The Hippo


Jun 2, 2020








Don’t stop shopping

Some markets have ended, but that doesn’t mean you can’t find local growers’ products. Check out these winter farmers markets currently running. Know of another local winter farmers market starting now or later in the season? Email
• Concord at Cole Gardens, 430 Loudon Road, on Saturdays from 10 a.m. to 2 p.m. Visit
• Contoocook at Town Hall, 846 Main St., Contoocook, on Saturdays from 10 a.m. to 1 p.m. Visit
• Henniker at Henniker Community Center, 57 Main St., on Thursdays from 4 to 7 p.m. Visit
• Milford at Milford Town Hall Auditorium, 1 Union Square, on Saturdays starting Saturday, Nov. 8, from 10 a.m. to 1 p.m. Visit
• Salem at Lake Street Garden Center, 37 Lake St., on the first and third Sundays from 10 a.m. to 2 p.m. Visit

Winter markets cropping up
An abundance of late autumn crops now available


 There’s more to late autumn crops than pumpkins and gourds. At Henniker Community Market, farmers are bringing in potatoes, onions, leeks, shallots and more. 

“There’s a whole host of winter storage crops that come in at this time of year — winter squash, storage radishes, cabbages,” said market manager Monica Rico. “Also cold-weather greens. Spinach is back this time of year, and kale is sweeter this time of year.”
There’s also bok choy and swiss chard.
“I think the farmers markets are really impressive, even in the winter,” Rico said. 
She said that sometimes farmers offer recipes to go with their winter storage crops, in case customers aren’t sure how to use them. One example of a crop that’s in season this time of year that most market-goers don’t know how to use is celeriac, or celery root.
“Really, it’s a celery plant, but the energy has gone into the root rather than the stalks. We use it for the same thing that we would use celery for,” said Robert Bower of Kearsarge Gore Farm in Warner. “It’s spectacular if you chunk it up, if you cube it up like a potato and use it in a soup. It’s fantastic and gives it a very rich flavor.”
Bower participates in the Henniker Community Market as well as the winter markets in Warner and in Concord at Cole Gardens. Right now, he has winter turnips, rutabaga and winter-storage radishes. He’s still digging and storing potatoes, he said, and starting to dig winter-storage carrots.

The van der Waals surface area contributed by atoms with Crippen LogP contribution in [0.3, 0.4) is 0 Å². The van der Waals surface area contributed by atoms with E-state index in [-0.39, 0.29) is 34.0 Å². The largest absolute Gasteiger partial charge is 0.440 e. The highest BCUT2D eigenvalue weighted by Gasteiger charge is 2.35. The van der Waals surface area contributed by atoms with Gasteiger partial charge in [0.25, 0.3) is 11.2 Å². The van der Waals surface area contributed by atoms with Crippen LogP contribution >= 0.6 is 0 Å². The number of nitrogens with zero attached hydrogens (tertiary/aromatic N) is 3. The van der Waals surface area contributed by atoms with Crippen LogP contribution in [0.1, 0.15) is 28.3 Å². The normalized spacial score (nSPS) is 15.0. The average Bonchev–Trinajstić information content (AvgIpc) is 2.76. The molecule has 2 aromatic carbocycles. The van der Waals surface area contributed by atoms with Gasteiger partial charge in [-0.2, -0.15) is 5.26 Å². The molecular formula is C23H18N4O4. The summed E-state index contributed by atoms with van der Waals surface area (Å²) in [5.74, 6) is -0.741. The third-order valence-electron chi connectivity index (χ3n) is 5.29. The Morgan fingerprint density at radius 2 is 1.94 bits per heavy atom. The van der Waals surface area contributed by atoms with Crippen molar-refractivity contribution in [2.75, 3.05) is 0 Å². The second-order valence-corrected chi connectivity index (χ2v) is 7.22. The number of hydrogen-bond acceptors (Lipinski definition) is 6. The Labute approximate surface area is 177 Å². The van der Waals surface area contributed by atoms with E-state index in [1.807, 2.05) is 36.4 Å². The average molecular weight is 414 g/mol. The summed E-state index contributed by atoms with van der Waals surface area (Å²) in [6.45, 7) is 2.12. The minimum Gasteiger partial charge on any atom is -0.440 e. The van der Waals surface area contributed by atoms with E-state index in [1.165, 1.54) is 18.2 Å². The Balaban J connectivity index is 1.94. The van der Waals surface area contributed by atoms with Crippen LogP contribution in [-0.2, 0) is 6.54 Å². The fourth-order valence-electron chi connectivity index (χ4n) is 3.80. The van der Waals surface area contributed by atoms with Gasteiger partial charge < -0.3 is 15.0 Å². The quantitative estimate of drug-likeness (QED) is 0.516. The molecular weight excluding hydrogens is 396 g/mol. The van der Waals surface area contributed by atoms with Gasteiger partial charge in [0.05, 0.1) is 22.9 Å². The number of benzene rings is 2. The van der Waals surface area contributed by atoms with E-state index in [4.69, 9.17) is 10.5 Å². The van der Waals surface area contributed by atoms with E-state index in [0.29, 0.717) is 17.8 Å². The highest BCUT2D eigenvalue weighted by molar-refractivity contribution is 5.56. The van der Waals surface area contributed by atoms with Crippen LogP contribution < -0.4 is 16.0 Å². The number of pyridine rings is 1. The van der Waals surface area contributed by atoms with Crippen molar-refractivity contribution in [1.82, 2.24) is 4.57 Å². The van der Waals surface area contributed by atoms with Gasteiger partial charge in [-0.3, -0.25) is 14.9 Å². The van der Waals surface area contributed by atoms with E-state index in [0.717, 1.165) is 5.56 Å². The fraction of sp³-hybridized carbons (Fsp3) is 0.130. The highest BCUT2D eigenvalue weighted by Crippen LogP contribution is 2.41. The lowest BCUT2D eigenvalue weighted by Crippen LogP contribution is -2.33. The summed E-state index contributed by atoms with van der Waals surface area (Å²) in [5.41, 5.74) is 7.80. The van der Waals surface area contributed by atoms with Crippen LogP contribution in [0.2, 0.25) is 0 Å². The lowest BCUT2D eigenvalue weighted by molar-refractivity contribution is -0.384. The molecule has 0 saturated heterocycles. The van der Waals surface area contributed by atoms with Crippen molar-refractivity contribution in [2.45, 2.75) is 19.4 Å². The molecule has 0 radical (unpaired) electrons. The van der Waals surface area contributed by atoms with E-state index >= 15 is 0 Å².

“Of course, we’ve picked our winter squash and it’s being cured in the greenhouses,” Bower said. “The season’s late. We haven’t actually had a killing frost yet. The only thing that’s been killed for us is summer squash right now.”
Bower recently built a new winter storage facility, which includes an insulated room that keeps the temperature constant without any power at about the temperature of an icebox, he said. Carrots, radishes, celeriac and cut beets were stored there, while potatoes and winter squash were stored in cold storage in another part of the barn, kept at about 42 degrees.
While some crops now are getting ready for storage, others are just being planted even now.
“We’re actually planting greenhouses now with our winter vegetables, which are spinach, mustard greens, salad mix, radishes, arugula, cilantro, kale,” Bower said. 
Those greens will go into the CSA shares from Kearsarge Gore Farm during the winter CSA that runs January through March.
“The seasons are extended by a considerable amount. Everybody’s growing more through more seasons,” Bower said. “I think that the winter farmers markets are becoming increasingly popular. One of the things of doing a winter farmers market is continuity with your customers. They’re everywhere now.”
Many winter markets are starting up now (or in cases like Henniker, the market just moves indoors). To keep shopping local, winter squashes, like acorn and butternut, are perfect for roasting in the oven. Bower recommends picking up bulk items that store easily — like potatoes, winter squash and onions — and storing them in a cellar or a breezeway, “someplace where it’s cold but doesn’t freeze,” he said.
“Or they can just stop weekly at the farmers market, which is probably the easiest thing to do,” Bower said.
“I think the word needs to be spread more about winter markets, and people associate farmers markets with outdoors, summer time. So, people should still come out and see that there are still diverse products at winter markets,” Rico said. 
As seen in the October 30, 2014 issue of the Hippo.

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